This column visits the faces of those who have benefited from the generous and tireless work of the nonprofits on the Mid Shore. Perhaps unknown to many of us, these individuals have had their lives transformed by the missions of these organizations and are giving back in unique ways to better our world. Amelia Blades Steward has been a freelance writer in our community for more than 20 years and offers a glimpse into the lives of residents on the Mid Shore whom she has met along the way.
In the Spring of 2022, Talbot Interfaith Shelter (TIS) will open Evelyn’s Place at 109 Goldsborough Street in Easton. The new house is named after Evelyn Sedlack who founded Talbot Interfaith Shelter in 2008.
According to Julie Lowe, Executive Director of Talbot Interfaith Shelter, “For many years, our strategic plan has included the prospect of a second shelter facility so that we can expand our capacity to help more of our neighbors in need. In the spring of 2020, when the COVID crisis began, we anticipated devastating economic repercussions for many in our community. Even before eviction courts reopened in September, we were already receiving an influx of calls from local families and individuals in need of shelter.”
Julie and her board looked for suitable houses in Easton but were unable to find a house that provided both the environment and the location that would work. When the house next door to the current shelter came on the market, it made sense from a logistical standpoint to buy it.
Julie recalls the challenges that both houses have posed the board in transitioning them to shelter facilities, “Although Easton Promise was ideal from the standpoint of what we needed in a house, we had huge hurdles to overcome in the community about having a shelter in the neighborhood, including an appeal to both the Talbot County Circuit Court and the Maryland Court of Special Appeals. Evelyn’s Place doesn’t pose those sorts of challenges, because of the good reputation TIS has built on Goldsborough Street but instead has had challenges related to permits and code compliance, which we are working through now and hope to have solved by spring.”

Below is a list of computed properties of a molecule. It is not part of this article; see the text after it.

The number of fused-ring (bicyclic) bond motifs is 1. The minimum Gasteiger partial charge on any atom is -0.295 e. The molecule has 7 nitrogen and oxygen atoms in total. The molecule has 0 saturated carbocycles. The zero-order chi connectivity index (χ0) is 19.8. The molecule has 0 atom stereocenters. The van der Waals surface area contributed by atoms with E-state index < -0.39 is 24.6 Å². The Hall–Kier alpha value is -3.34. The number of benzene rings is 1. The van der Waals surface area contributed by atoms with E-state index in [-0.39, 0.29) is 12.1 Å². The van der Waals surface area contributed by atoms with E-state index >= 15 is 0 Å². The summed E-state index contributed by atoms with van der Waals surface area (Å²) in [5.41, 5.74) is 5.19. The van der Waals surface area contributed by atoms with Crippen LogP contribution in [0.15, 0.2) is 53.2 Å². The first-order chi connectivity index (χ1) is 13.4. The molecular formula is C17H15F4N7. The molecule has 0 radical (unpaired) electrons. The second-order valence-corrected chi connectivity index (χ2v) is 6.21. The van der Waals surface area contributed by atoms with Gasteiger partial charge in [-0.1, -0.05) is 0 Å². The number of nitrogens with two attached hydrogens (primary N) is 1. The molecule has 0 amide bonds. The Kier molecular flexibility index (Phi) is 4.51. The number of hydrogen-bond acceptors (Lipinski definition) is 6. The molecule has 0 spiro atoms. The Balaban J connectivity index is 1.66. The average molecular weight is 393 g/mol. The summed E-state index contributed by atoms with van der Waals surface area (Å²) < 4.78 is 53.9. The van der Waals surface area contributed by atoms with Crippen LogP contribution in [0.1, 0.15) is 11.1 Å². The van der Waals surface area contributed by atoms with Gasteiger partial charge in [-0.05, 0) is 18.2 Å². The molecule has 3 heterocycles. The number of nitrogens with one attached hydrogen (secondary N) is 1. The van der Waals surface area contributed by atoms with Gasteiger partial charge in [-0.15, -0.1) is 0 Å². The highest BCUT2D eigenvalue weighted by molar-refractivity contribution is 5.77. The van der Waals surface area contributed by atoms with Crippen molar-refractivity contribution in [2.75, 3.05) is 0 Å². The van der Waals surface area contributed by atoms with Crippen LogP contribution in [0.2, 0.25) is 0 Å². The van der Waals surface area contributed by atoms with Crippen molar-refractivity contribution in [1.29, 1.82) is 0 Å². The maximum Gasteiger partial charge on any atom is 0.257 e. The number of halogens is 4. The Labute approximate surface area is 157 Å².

“We are thrilled to have found a property where guests will have a home and a sense of belonging. With seven bedrooms, three full baths, a kitchen, meeting space, in-house laundry facilities and more, this is a perfect setting for guests to regain stability as they work towards earning a place in one of our off-site transitional apartments.”
Since its founding in 2008, Talbot Interfaith Shelter had grown from a seasonal shelter to a year-round operation. For five years after it opened, the shelter was a “homeless” homeless shelter, rotating cots, blankets, supplies and support through Talbot’s faith congregations, including St. Mark’s United Methodist Church, Christ Church Easton, Christ Church St. Michaels, the Unitarian Universalist Fellowship of Easton, Third Haven Friends Meeting, St. Paul’s Lutheran Church Cordova, and the Temple B’nai Israel. Teams of volunteers from 19 faith communities came together to bring hot meals, drive shelter guests to showers at the YMCA, make bagged lunches and spend time with the shelter’s guests. Shelter guests had to leave each morning and return in the evening to allow the churches and synagogue to conduct their normal schedules of day school and outreach meetings.
Because of the five-person per night limit imposed by the fire code, the shelter was initially designed to serve individuals. Knowing that homeless families were the fastest-growing population of homeless persons in our area, TIS was committed to providing a safe haven to families in need as well. According to Julie, this restriction, and the fact that the organization was unable to provide daytime shelter, made it practically impossible to help families in the faith-based rotating shelter model. Since the need for housing far surpasses this restriction, the group began investigating buildings and properties with an eye toward a permanent facility that would allow them to function year-round. At the same time, Talbot Interfaith Shelter began supporting one family at a time in an apartment rented to them in 2011 by the Housing Commission of Talbot.